Posted by: senjmito | October 21, 2011

Have Your Say On Greater Wellington’s Basin Reserve Flyover Stance

Wellington City Council has come out against the NZTA’s Basin Reserve flyover plans – but the Economic Committee of Greater Wellington (aka the Wellington Regional Council) voted to support the flyover.

Now you can let the full Wellington Regional Council know what you think of that decision. The full Council will be considering the issue on Tuesday 1 November at 9.30am, and there’s a chance for public participation at the start of the meeting, which takes place at 142 Wakefield St, Wellington.

If you want to voice your opposition, the best option is to ask to speak. Ring Greater Wellington on 04 384 5708 the day before the meeting and say you’d like to speak, and then turn up on the day. If you can turn up, but don’t want to speak, come along anyway, as your presence will be felt.

And if you can’t make it on the day, you can still help! Before 1
November, send an email calling for Greater Wellington to oppose the flyover to Councillor Paul Bruce, Paul.Bruce (at), and he will table the emails he receives at the meeting.

The Wellington City Council’s opposition to the flyover has already made NZTA’s life more difficult. Let’s cause them some more embarrassment!



  1. Two tunnels is a good idea as long as it involves good bike and walking routes.
    However, instead of building any flyover, WCC, WRC and NZTA need to be more proactive in encouraging biking, walking and better public transport, through both carrot and stick methods.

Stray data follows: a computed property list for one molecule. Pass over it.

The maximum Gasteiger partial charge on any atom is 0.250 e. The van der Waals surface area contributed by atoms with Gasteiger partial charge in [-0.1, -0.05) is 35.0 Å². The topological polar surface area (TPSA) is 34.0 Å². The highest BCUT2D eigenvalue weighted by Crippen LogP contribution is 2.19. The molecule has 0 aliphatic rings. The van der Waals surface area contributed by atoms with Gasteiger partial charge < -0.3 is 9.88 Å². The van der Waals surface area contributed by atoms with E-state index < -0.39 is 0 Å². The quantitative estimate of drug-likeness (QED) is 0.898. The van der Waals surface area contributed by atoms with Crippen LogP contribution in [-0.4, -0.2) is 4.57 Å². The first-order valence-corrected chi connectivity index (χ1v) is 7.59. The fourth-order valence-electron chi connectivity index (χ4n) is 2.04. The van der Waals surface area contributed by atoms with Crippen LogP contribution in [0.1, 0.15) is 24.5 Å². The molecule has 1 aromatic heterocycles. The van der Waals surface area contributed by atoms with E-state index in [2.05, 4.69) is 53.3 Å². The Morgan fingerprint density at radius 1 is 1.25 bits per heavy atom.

For instance congestion charges, less parking in CBD, no cars with less than 3 people into CBD before 9.30am (excepting couriers, delivery, disabled etc).
    Less road side parking and instead have really good social marketing campaigns, as well as good safe bike lanes.
    Many cities large and small across the world have used such strategies; Copenhagen, Zurich, Adelaide, Washington, London and as a result have significantly reduced congestion, and increased the numbers using public transport, cycling etc.
    Surely it makes sense to employ these strategies, which would be cheaper and have better health outcomes, than spending millions on a fly over of any type, or an under pass.
    Less congestion would result in public transport being faster and more reliable, so more people would use it. Cycling would be safer and research shows that safety is a major reason more people don’t bike to work, school etc.
    We need some visionary, long term leadership.

  2. I also support the construction of the second tunnel. BUT ONLY for the use of the light rail system (one line each way) and for the new walking and cycling paths.

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